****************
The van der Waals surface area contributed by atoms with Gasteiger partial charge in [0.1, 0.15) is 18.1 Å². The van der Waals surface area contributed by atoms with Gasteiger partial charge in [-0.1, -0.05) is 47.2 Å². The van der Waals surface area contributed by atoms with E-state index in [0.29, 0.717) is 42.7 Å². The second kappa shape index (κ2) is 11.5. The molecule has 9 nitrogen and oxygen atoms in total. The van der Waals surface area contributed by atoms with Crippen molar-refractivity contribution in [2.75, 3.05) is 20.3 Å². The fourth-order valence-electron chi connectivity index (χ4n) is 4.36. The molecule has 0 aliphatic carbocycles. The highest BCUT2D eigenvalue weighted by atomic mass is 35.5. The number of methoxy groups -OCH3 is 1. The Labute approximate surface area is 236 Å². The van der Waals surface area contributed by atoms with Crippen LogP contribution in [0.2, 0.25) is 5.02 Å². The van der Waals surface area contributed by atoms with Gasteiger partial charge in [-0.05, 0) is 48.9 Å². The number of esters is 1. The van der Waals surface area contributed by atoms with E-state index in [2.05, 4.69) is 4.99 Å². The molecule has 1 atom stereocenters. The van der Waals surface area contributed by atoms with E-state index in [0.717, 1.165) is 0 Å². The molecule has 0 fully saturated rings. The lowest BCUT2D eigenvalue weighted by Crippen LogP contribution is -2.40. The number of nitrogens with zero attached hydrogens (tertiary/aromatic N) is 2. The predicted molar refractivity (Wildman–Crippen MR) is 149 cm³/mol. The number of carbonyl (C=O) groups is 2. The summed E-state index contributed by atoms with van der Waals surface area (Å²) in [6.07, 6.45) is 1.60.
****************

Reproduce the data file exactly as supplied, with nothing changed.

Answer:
The van der Waals surface area contributed by atoms with Gasteiger partial charge in [0.1, 0.15) is 18.1 Å². The van der Waals surface area contributed by atoms with Gasteiger partial charge in [-0.1, -0.05) is 47.2 Å². The van der Waals surface area contributed by atoms with E-state index in [0.29, 0.717) is 42.7 Å². The second kappa shape index (κ2) is 11.5. The molecule has 9 nitrogen and oxygen atoms in total. The van der Waals surface area contributed by atoms with Crippen molar-refractivity contribution in [2.75, 3.05) is 20.3 Å². The fourth-order valence-electron chi connectivity index (χ4n) is 4.36. The molecule has 0 aliphatic carbocycles. The highest BCUT2D eigenvalue weighted by atomic mass is 35.5. The number of methoxy groups -OCH3 is 1. The Labute approximate surface area is 236 Å². The van der Waals surface area contributed by atoms with Crippen LogP contribution in [0.2, 0.25) is 5.02 Å². The van der Waals surface area contributed by atoms with Gasteiger partial charge in [-0.05, 0) is 48.9 Å². The number of esters is 1. The van der Waals surface area contributed by atoms with E-state index in [2.05, 4.69) is 4.99 Å². The molecule has 1 atom stereocenters. The van der Waals surface area contributed by atoms with E-state index in [0.717, 1.165) is 0 Å². The molecule has 0 fully saturated rings. The lowest BCUT2D eigenvalue weighted by Crippen LogP contribution is -2.40. The number of nitrogens with zero attached hydrogens (tertiary/aromatic N) is 2. The predicted molar refractivity (Wildman–Crippen MR) is 149 cm³/mol. The number of carbonyl (C=O) groups is 2. The summed E-state index contributed by atoms with van der Waals surface area (Å²) in [6.07, 6.45) is 1.60.